A mother and child reunion, 71 years in the making

Brooke Mayo recently reconnected with the biological daughter she gave up for adoption decades ago.

PUBLISHED: Sept. 07, 2013

The story is linked here, but is unfortunately behind McClatchy’s paywall.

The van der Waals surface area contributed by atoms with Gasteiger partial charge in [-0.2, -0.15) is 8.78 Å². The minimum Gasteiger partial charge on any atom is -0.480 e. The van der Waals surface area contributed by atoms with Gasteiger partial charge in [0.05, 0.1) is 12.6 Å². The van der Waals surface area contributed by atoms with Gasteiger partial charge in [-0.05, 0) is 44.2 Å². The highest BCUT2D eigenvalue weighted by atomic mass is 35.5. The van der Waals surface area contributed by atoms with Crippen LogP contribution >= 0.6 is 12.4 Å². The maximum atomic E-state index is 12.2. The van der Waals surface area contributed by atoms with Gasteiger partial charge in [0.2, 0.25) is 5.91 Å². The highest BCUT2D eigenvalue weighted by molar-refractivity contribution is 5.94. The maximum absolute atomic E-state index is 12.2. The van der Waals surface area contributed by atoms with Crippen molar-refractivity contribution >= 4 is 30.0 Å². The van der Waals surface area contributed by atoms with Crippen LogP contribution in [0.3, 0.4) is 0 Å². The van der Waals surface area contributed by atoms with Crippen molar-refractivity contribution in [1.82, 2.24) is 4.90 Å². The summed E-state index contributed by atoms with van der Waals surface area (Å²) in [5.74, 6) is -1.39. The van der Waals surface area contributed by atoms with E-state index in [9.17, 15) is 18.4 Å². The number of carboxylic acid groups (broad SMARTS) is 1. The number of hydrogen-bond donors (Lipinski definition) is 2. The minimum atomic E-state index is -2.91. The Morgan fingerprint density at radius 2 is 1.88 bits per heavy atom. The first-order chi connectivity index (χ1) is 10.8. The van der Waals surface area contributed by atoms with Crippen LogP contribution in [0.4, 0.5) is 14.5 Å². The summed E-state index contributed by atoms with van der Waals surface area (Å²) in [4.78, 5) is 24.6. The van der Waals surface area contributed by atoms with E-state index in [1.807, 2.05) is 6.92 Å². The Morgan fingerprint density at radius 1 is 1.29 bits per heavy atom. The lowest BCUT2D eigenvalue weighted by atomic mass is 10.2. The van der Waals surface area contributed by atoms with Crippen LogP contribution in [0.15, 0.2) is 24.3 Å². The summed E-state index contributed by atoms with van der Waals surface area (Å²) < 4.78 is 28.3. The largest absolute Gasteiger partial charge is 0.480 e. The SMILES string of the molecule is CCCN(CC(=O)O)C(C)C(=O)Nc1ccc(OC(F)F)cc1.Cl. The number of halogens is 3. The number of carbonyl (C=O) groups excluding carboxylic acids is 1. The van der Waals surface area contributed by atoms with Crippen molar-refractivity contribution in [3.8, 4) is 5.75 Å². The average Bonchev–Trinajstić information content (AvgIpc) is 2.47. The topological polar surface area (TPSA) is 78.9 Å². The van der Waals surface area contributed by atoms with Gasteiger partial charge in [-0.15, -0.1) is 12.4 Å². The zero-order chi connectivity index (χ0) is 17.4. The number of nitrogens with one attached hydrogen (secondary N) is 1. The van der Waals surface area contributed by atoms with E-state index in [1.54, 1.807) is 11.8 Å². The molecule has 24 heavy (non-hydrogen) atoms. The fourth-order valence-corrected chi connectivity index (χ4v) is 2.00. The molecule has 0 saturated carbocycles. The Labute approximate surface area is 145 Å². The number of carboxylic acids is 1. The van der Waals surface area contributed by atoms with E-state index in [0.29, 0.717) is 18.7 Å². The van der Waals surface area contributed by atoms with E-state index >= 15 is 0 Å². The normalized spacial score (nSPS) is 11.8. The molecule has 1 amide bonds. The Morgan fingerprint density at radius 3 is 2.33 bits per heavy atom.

Brooke Mayo, 89, sat at a small kitchen table in her Paso Robles home on a recent afternoon as she carefully adjusted her eyeglasses and began telling a story of the daughter she gave up for adoption in the summer of 1942. She reunited with that daughter for the first time this summer — a remarkable 71 years later. “In 1941, near Christmas, a young girl got pregnant,” she began in a somber tone. “She was raped, and she got pregnant.” That young girl was Mayo, back when she was just 17 years old and walking to her car after a dinner party in the Hollywood Hills. She never knew her attacker.     Nine months later, she gave birth to a little girl she named Delphine, a character in a film she liked, the 1940 motion picture, “Kitty Foyle.” “They aren’t supposed to let you see the child, but I had a night nurse who was the nicest lady. “And she let me hold the baby, who had the cutest, round rosy cheeks. I remembered those always,” Mayo said, a rare falter in her voice. “In those days, having a baby as a single person … I just decided (adoption) was better for her.” With support from her mother, she made the adoption arrangements at the same hospital in Glendale where she had the baby. “Then war broke out, and I signed up to go overseas,” she said. When Mayo arrived back home in 1945, she called the hospital to ask about her little girl. “I thought about her an awful lot,” Mayo said. “I just wanted to let her know she wasn’t adopted because I didn’t care about her, because I did.” But the woman on the phone told her that her daughter had died, she said. Mayo, heartbroken, trusted that this was true. In reality, the baby wasn’t dead. The girl, renamed Patricia, was living with her adopted parents and a brother in the neighboring city of Burbank. “We think they told her she died so she’d stop looking,” said Robin Barris, Mayo’s friend and caregiver. From that day until Patricia was nearly 8 years old, mother and daughter lived mere minutes from each other — neither one ever knowing the other existed. In fact, Patricia never knew she was adopted until 20 years ago. “I still lived on Fairview Street in Burbank when they told her I was dead — three or four miles away,” Patricia said Thursday by phone from her Kansas home. “I’m just glad I was able to find her. That’s the bright side of it. It’s been a long deal, and I’ve been upset over what my mom and dad have done. But that’s OK now because I found her.” Moving on After the adoption, Mayo, one of two sisters in a family of no boys, served in World War II as a civilian administrator for the U.S. Army. Her father died in 1938, and he “would have wanted someone from the family to serve their country,” she said. She worked in London and arranged housing placements for other American civilians there, such as the wives of generals. Back home, after being told her baby had died, Mayo went on to become a showgirl and dancer, taking cues from her mother, who was a costume designer. She briefly worked in the motion picture industry but said she didn’t care for the early mornings. Instead, she traveled as a dancer, performing in stage shows across the country. She danced with movie star Gene Kelly and gave a ride to entertainer Sammy Davis Jr., stranded at a bus stop before he was famous, after recognizing him from a performance the night before. She pursued college during the day, studying at places such as New York University, Northwestern University and Cal State Northridge in math, psychology and Egyptian studies — the latter inspired by something she saw in a newspaper one day. “My father always said, ‘Honey, you can do anything you put your mind  to,’ ” Mayo recalled. Later, she married, had two other daughters and worked as a collections manager. In Paso Robles, she’s known for her dogged fight against citywide water rate hikes in recent years. She lived life. But her first daughter always lingered in her thoughts. Since she learned her baby had supposedly died, Mayo lit a candle for her each year. “There’s not a year I never thought of her,” she said. Patricia’s story Patricia, whose last name is being withheld because of Mayo’s concern for her daughter’s privacy, was almost 8 years old when her family moved from Burbank to Wichita, Kan., where her father took a new job. Patricia’s father died when she was 14, and her mother continued to live in Kansas. She said her parents were good to her. Her father, a soft-spoken man, would do anything for his family, Patricia said. And she appreciated her mother’s sense of humor. Patricia married, raised three boys and led a life rooted in helping others. When her kids were in school, she did corporate work for American Airlines and Pizza Hut. Today, at 71 years old, she volunteers with the American Red Cross national disaster response team, the Kansas Humane Society and the Wichita Children’s Home. It wasn’t until 1993, years after her parents died, that she learned she was adopted. She was 51 years old. “To start with, I was shocked and then really angry,” Patricia said, adding that she’s had lifelong kidney issues that always baffled her because such problems didn’t run in the family. She might never have known the truth had her brother not misplaced his birth certificate and called her up one day looking for a copy. They called Los Angeles County to get a duplicate, and that’s when the clerk on the other line said they weren’t in the system. “I said that’s impossible. And he (the clerk) said, ‘Well, then you must be adopted,’ ” Patricia recalled. It was that moment on the phone with a stranger that prompted what became her 20-year quest to track pieces of the adoption puzzle, while her brother continues his search today. “I knew nothing because everything my folks told me was a lie,” she recalled. Research eventually led her to discover that she and her brother, Ron Rodney, had been adopted from different families in closed adoptions that were likely illegal at the time. The circumstances also meant that getting a judge to release their adoption paperwork would be difficult. Patricia started by phoning a family friend who lived next door to her parents in Burbank. “I asked her, ‘What do you know about Ron and I being adopted?’ And she said she didn’t know.” Frustrated, Patricia said goodbye and pondered her next move. But that same day, Patricia said the woman called her back and, emotionally torn, unloaded the bombshell: “I promised your mom I wouldn’t tell.” News of the long-kept secret rattled Patricia to the core. “I don’t know why (they hid it),” Patricia said of her parents’ decisions. “I just wish (they) would have told us the truth.” After many attempts and few breakthroughs over the years, Patricia finally learned the name of her birth mother this summer. Her search was lengthy; leading Patricia to two states and many roadblocks as she resolved to find her birth mother without hiring a private investigator. The long and frustrating search came to an end when Courtney Storck, a friend’s daughter with a keen interest in genealogy, found out about Patricia’s search and offered to help last year. Through her efforts and Patricia’s determination, they received the long-sought documents in early July. And, when Storck looked up Mayo’s Paso Robles address, she told Patricia that it looked like Mayo was still alive. “I was floored,” Patricia said. “After all this looking, and then — bang — just right out of the blue, there she was.” Shocking news It was a typical Thursday in July when Barris, Mayo’s caregiver, was going through Mayo’s mail. A large cardboard envelope caught her eye, and she tore it open. “I started reading it to myself and then said, ‘Hey, what do you think of this?’ ” Barris said as she re-enacted the bewildered look on her face that day. The envelope contained a letter and several photocopies of adoption documents. The letter was from Storck, saying that she had done research and believed that Mayo was the biological mother of a dear friend. And the daughter wanted to meet her. “I was numb,” Mayo said. “I told Robin, ‘This can’t be. They told me she was dead.’ But they had all these papers.” Among the documents was another letter from Storck’s mother, Renae Storck, who volunteers with Patricia at the Red Cross. She described her friend, the type of life she’s led and a little about her personality. “ ‘She has a sarcastic wit and doesn’t have a problem voicing her opinion,’ ” Mayo excitedly read aloud from the letter last week.  With a pause, she looked up and smiled broadly, adding: “And that’s me!” The next morning, Barris and Mayo crafted an email to Patricia, saying Mayo would love to meet. Then they left for a doctor’s appointment, hoping to have a response by the time they returned home. But the inbox was empty. Robin left for a bit and “she was not out of the house 10 minutes when the phone rang,” Mayo said. “I didn’t recognize the number. I picked it up and said ‘Hello?’ and a woman said, ‘Is this Brooke Mayo?’ And I said, ‘Oh my God.’ ” Patricia asked Mayo if she was all right, and if she was sitting down. “I wanted to email her (first) because you don’t call up someone who is (almost) 90 years old and say, ‘Hey, guess who I am?’ ” Patricia joked. The pair talked for two hours. Less than two weeks later, Patricia and her husband, Dick, were on their way to Paso Robles. They met Mayo in person July 22. “I stood up and I just wanted to hold her. She looked so good to me,” Mayo said, remembering Patricia walking through the front door for the first time. “When she came here, Brooke was grabbing her hands and kissing her,” Barris said of the touching scene. “It took all I had not to just fall apart.” When Patricia first saw her birth mother, she said, “I looked at her and thought, ‘Holy cow. That looks like me.’ ” The pair shared pictures of the past and chatted about their lives. They both said they instantly knew they were family. Several people have brought up genetic testing to them, the women said, but they don’t care for the idea. For now, they’re enjoying learning more about each other. “I’ve got fine hair just like she does,” Patricia said. “I’m left-handed just like she is.” The women plan to visit again this winter, and they talk at least twice a week by phone. “I was in a daze,” Mayo said of the whirlwind meeting. “I’m still in a daze. I can’t believe this. The people I talk to say it’s like a book or a movie or something, it’s just so amazing.”